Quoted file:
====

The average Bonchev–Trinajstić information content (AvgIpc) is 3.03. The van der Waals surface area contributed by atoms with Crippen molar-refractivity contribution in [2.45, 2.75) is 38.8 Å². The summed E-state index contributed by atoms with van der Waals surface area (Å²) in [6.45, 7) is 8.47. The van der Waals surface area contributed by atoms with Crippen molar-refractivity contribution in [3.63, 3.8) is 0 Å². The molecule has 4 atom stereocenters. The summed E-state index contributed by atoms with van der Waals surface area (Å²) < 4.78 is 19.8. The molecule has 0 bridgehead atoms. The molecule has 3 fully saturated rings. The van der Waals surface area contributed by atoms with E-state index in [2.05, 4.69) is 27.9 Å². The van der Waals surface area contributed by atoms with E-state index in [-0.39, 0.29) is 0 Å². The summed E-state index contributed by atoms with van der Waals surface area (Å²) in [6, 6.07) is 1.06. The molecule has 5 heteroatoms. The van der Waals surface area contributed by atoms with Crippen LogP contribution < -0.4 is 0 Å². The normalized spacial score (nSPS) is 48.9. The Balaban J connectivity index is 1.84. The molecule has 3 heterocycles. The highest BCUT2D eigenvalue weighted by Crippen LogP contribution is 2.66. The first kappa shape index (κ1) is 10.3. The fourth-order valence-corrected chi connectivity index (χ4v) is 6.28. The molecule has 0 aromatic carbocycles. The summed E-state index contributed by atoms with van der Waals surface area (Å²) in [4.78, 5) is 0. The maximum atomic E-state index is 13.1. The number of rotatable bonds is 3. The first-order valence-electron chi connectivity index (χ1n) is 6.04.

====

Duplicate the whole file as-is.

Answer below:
The average Bonchev–Trinajstić information content (AvgIpc) is 3.03. The van der Waals surface area contributed by atoms with Crippen molar-refractivity contribution in [2.45, 2.75) is 38.8 Å². The summed E-state index contributed by atoms with van der Waals surface area (Å²) in [6.45, 7) is 8.47. The van der Waals surface area contributed by atoms with Crippen molar-refractivity contribution in [3.63, 3.8) is 0 Å². The molecule has 4 atom stereocenters. The summed E-state index contributed by atoms with van der Waals surface area (Å²) < 4.78 is 19.8. The molecule has 0 bridgehead atoms. The molecule has 3 fully saturated rings. The van der Waals surface area contributed by atoms with E-state index in [2.05, 4.69) is 27.9 Å². The van der Waals surface area contributed by atoms with E-state index in [-0.39, 0.29) is 0 Å². The summed E-state index contributed by atoms with van der Waals surface area (Å²) in [6, 6.07) is 1.06. The molecule has 5 heteroatoms. The van der Waals surface area contributed by atoms with Crippen LogP contribution < -0.4 is 0 Å². The normalized spacial score (nSPS) is 48.9. The Balaban J connectivity index is 1.84. The molecule has 3 heterocycles. The highest BCUT2D eigenvalue weighted by Crippen LogP contribution is 2.66. The first kappa shape index (κ1) is 10.3. The fourth-order valence-corrected chi connectivity index (χ4v) is 6.28. The molecule has 0 aromatic carbocycles. The summed E-state index contributed by atoms with van der Waals surface area (Å²) in [4.78, 5) is 0. The maximum atomic E-state index is 13.1. The number of rotatable bonds is 3. The first-order valence-electron chi connectivity index (χ1n) is 6.04.